Appliances should hum right along for a decade or more, but when something like a washer or dryer, or even a refrigerator goes down, a whole household can be left in turmoil. Nothing is a bigger budget buster than an appliance that goes south. There may even be a charge for someone to come out just to tell you what is wrong.
Angie Hicks, with the popular website Angie's List, said consumers should not be put off by that service fee.
"Keep in mind, many service companies will deduct that service call fee if you hire them to do the work, so don't be afraid to ask," said Hicks.
Hicks told Local 2 the best way to save money on appliance repairs is to start before your appliance is broken.
"Basic maintenance is what is going to keep your appliances running longer. That means you need to dust off your appliance's owner's manual to determine what needs to be taken care of now. Do you need to inspect the hoses on a washing machine? Or clean the dryer vent, for example," Hicks said.
Gary Miller with Mr. Appliance told Local 2 that refrigerators make up a majority of his house calls. Before yours goes bust, Miller said check the seal. If it is not firm, it is costing you money. If you can reach the coils, a quick vacuum cleaning will hold off the repairman.
"We go out often to repair icemakers. It's important to recall and notice if you have a power outage," Miller said.
This is something to think about even without a complete outage. If the door has been opened more than usual, especially in the hot summers in Houston, the ice can melt and drip into the workings of the ice maker.
"When the power comes back on it will refreeze that ice around the auger and when you go to get ice that auger will try to rotate and can break," Miller said.
When it comes to being a preventative appliance owner, the No. 1 spot to focus on is filters. Whether on dishwashers, washers and dryers, A.C. units or any other running machine, even hair dryers keeping them clean can save big in the repair department.
In the laundry room, Miller said people should empty their pockets. Repairman report finding all sorts of little bits from golf tees to rubber bands caught inside the inner workings of machines.
Another quick tip to think about, use the right amount of detergent. Too much, especially in dish and clothes washers can clog the mechanics. Less is always more in this case.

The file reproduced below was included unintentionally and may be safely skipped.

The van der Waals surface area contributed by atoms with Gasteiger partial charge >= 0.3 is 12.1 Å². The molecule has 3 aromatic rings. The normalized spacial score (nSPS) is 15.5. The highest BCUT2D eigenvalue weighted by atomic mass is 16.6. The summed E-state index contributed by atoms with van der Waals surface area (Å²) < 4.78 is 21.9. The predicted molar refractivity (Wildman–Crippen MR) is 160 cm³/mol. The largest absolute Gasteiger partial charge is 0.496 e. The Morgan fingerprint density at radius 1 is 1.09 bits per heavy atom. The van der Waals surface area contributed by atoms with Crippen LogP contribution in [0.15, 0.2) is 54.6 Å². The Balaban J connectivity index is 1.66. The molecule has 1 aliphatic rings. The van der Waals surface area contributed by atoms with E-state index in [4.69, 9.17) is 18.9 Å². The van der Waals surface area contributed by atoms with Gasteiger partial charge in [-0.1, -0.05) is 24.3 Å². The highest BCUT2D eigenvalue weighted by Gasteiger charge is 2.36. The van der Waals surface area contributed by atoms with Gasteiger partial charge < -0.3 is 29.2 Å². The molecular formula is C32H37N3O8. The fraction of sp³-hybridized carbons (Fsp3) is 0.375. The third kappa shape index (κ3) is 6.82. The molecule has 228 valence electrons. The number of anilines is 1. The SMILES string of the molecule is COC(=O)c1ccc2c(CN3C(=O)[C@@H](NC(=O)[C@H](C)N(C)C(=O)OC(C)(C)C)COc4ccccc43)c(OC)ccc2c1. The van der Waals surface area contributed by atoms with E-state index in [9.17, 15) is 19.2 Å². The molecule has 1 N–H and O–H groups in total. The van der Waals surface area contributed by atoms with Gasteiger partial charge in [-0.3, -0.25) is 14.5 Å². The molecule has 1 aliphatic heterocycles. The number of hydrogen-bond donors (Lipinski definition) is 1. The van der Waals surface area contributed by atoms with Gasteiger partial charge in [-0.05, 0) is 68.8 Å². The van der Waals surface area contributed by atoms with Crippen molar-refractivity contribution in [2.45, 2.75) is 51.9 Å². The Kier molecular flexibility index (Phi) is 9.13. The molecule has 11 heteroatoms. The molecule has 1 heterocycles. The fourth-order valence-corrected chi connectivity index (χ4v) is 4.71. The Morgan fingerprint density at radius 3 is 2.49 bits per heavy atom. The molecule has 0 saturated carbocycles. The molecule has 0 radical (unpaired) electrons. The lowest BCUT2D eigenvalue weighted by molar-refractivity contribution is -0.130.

Appliance repair suggestions from Angie's List:
· Do clean the condenser coils. It's an easy vacuum cleaning job for most of us and will help the fridge run efficiently. Built-ins might require a service call.
· Do check the seal. If it's not tight, you're losing efficiency and not keeping food properly chilled. Close the door on a thin sheet of paper and if the paper slips, your fridge is wasting energy. Replace the seal or adjust the door latch if needed.
· Do clean your dishwasher's filter to remove particles and debris. Filter locations vary depending on the model, so check your owner's manual if you can't find it.
· Do use the right amount and type of soap. Your owner's manual will advise you. Going wrong here will affect your pump. Powdered soap tends to work better than liquid.
Your garbage disposal:
· Don't stuff the disposal full of food waste and then turn it on.
· Do run cold water for 10 seconds before feeding in small bits of waste, keep the water running as you feed in the waste and for 30 seconds after it disappears.
· Do check your oven's temperature gauge. An easy way to do this is to bake a cake by exactly following the directions on a basic mix. If the cake isn't perfectly baked, you may need a service call to fix the oven.
· Don't use the self-cleaner before important meals. Self-cleaning cycles require ovens to run at extremely high temperatures and often cause the oven's electronic components to fail. Most highly rated repair specialists say it's better to clean up spills when they occur and to use drip pans than to rely on the self-cleaner.
Your washing machine: